At 62, Nigeria can celebrate and strive for sustainable housing
The supply of housing cannot improve without improvement in effective demand.
It is not a landmark anniversary. Nevertheless, there are reasons for Nigerians – and the friends of our country – to celebrate the attainment of 62 years of independence of Nigeria on the 1st of October 2022. As we celebrate as citizens, we showcase our uncommon resilience and the strength of our country. We also indicate our hope for a better tomorrow, rather than being held down by the present challenges.
This occasion is also an opportunity to take stock and commit to progress. The housing sector is an important area for review. For hundreds of years before even the colonization of the territories that became Nigeria with the amalgamation of the Southern and Northern protectorates in 1914, the people who lived in these areas were very pragmatic with their housing development. Hausa architecture of housing built with mud, stones, and grasses provided functional shelters that shielded the people from the scorching sun and the bellow of dusty wind from the Sahara Desert.
Also evident in Igbo architecture in the same period were cave-inspired tight encasements of pitched roofing, with priority given to warmth and wind aversion. The Yorubas prioritised termite-resistance, which they found in bamboo rafters in that era. These functional approaches to housing development are till this day reflected in the various areas that have become modern Nigeria.
The colonial administration created enclaves of better planned real estate development, with Government Reserved Area (GRA) dotting several cities including Lagos, Enugu, Port Harcourt, Kaduna, etc. Explosion in modern housing development and infrastructure followed the discovery and exploration of crude oil in Nigeria shortly before and in the decades after independence in 1960. Private development was augmented by federal and state low- and medium-cost housing estates to boost modern housing provision.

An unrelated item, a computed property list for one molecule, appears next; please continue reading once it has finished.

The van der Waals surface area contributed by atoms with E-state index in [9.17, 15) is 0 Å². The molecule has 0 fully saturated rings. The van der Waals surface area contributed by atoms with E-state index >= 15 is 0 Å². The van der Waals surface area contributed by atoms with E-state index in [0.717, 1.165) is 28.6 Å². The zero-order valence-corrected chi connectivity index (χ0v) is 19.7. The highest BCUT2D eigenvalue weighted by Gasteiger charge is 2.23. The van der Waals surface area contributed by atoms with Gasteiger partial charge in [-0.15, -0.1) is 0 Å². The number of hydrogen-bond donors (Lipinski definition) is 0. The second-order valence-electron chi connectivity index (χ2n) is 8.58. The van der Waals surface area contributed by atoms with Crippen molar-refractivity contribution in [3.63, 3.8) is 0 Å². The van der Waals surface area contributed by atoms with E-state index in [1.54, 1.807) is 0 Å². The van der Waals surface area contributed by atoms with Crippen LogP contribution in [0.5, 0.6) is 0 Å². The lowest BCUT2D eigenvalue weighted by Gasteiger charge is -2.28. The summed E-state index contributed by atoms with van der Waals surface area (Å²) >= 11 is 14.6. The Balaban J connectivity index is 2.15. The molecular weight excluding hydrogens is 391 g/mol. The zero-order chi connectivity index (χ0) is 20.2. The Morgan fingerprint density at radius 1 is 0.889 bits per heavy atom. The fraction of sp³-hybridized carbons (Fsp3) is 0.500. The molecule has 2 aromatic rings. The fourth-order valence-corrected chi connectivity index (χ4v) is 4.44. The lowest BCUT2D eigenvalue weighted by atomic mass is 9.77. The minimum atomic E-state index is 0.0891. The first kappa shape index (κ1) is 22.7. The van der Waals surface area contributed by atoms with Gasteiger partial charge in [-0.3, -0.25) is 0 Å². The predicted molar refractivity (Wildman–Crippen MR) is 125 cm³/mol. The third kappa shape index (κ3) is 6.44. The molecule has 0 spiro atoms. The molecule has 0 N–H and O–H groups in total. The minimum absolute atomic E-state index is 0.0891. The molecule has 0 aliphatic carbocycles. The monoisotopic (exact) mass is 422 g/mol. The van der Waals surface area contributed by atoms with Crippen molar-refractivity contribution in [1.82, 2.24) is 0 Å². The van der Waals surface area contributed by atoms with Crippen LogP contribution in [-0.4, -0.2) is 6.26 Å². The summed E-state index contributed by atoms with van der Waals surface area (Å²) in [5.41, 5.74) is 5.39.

But with the explosion in population, acceleration in rural-urban drift, and the structural changes in the economy fostered by the emergent rentier oil economy, a crisis of shortage of housing units was building up in the system. By the last decade, a deficit of 17 million housing units was commonly cited by stakeholders. Amongst the identified causes of the shortage are limited access to mortgage, ineffective administration of property right, labyrinthine land titling process marked by bureaucratic bottleneck, and lack of local innovation for the production of modern housing materials to make them more affordable.
The first two tiers of government (federal and state) have remained active in providing support for the housing sector. Indeed, it is fair to say that the institutional and policy architecture for Nigeria’s real estate development have been emplaced. What is required is to strengthen it and keep pace with new trends, which are defined by the pivot to sustainable housing – which incorporates environmental responsibility and social progress.
Partnership between the public and private sector has become more important in the Nigerian real estate development in the important endeavour of fostering sustainability in housing provisioning. As the country marks its 62nd independence anniversary this month, Bilaad is also celebrating its 5th anniversary as an organisation and for our leadership role in the advocacy for sustainable housing and significant contributions to the provision of same.